Farrar leads ‘Cult Rap’ movement

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Farrar leads ‘Cult Rap’ movement

Andy Farra, staff photographer

Andy Farra, staff photographer

Andy Farra, staff photographer

by Nick Knott, Entertainment Editor

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The relationship between the media and hip-hop artists is a fickle one.  It’s hard to picture a rapper perusing the venue and chitchatting with the media post interview.  It takes a lot of humility to do so.  And Charlotte, North Carolina rapper Deniro Farrar exemplifies that level of humility.

Farrar made his way to America’s Finest City on Sept. 27 as part of his Bow Down tour, and he shut down Porter’s Pub with a raucous set.

Farrar always knew he wanted to be well known. Growing up he was an avid basketball player and hip-hop fan.  He always wanted to be somebody that everyone knew, Farar said.  He finally got that opportunity in 2010 when he was discovered outside a club in his hometown.

“I was rapping outside a club, I met these guys who owned a record company in my city, “ Farrar said.  “They heard me freestyle, told me I was a star and gave me the opportunity to put me in a video.”

From that point on it was all uphill for Farrar.  This year he earned a nomination for XXL Magazine’s Freshman Top 10 list.  Although he didn’t make the final list, Farrar pushes on creating music that connects to his fans on a deeper level than most.

Farrar’s lyrics are deep and emotionally moving, which is an aspect of hip-hop that seems lost in today’s contemporary genre.  He speaks from the heart and it allows listeners to get a glance at what life was like for Farrar growing up in Charlotte.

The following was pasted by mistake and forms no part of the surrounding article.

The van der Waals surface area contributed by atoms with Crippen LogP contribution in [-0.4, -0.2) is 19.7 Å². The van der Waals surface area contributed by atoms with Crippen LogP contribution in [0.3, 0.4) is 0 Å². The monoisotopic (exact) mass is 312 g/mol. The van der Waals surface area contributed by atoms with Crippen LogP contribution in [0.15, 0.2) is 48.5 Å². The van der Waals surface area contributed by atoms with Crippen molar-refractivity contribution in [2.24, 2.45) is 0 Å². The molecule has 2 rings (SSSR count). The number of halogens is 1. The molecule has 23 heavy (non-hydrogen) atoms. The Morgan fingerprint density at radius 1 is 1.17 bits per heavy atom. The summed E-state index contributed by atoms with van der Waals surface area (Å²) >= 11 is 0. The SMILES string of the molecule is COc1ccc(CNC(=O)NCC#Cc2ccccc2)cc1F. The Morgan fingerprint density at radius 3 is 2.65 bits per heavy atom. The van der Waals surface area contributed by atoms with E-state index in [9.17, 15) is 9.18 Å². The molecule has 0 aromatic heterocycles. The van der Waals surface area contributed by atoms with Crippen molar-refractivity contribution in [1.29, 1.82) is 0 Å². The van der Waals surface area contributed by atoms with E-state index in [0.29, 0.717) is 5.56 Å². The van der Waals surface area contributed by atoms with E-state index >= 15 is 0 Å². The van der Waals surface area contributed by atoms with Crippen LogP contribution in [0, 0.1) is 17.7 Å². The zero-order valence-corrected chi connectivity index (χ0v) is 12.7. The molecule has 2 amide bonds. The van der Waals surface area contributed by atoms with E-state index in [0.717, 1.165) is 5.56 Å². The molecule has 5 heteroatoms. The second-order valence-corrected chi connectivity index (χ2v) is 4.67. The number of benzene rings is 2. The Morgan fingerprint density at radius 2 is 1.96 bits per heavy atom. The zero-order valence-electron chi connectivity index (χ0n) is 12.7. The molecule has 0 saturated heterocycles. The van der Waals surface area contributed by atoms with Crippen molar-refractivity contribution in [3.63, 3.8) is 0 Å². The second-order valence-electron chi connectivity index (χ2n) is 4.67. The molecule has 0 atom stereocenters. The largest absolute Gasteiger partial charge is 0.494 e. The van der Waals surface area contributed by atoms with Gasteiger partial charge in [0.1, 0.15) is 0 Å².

“I don’t glorify vanity,” Farrar said. “I just rap about everyday stuff.”

The deep and emotional lyrics connect Farrar to his dedicated following. He is the self-proclaimed “Leader of Cult Rap,” which is a movement he created to describe his connection to his fans. What sets this movement apart is Farrar’s dedication, which is refreshing compared to some other movements in hip-hop that show vain interaction between artists and their fans.

“The whole Cult Rap movement is based off an organic following and fan base,” Farrar said. “You know, it’s people who genuinely f— with the music.”

Farrar, like most rappers, has his eyes on achieving success.  He attributes his success thus far to his Cult Rap following.

“It’s not up to me, if it was I would already be there,” Farrar said. “It’s up to the people.”

With the Bow Down tour winding down at the end of the month, Farrar looks to take his music across the pond to new countries and continents.  Trying to tap into the European market is one of his main goals right now, Farrar said.

In addition to taking his talents overseas, Farrar is looking to release an LP and EP. Both should be filled with more deep songs with emotive lyrics that will make any new listener a follower of the Cult Rap movement.

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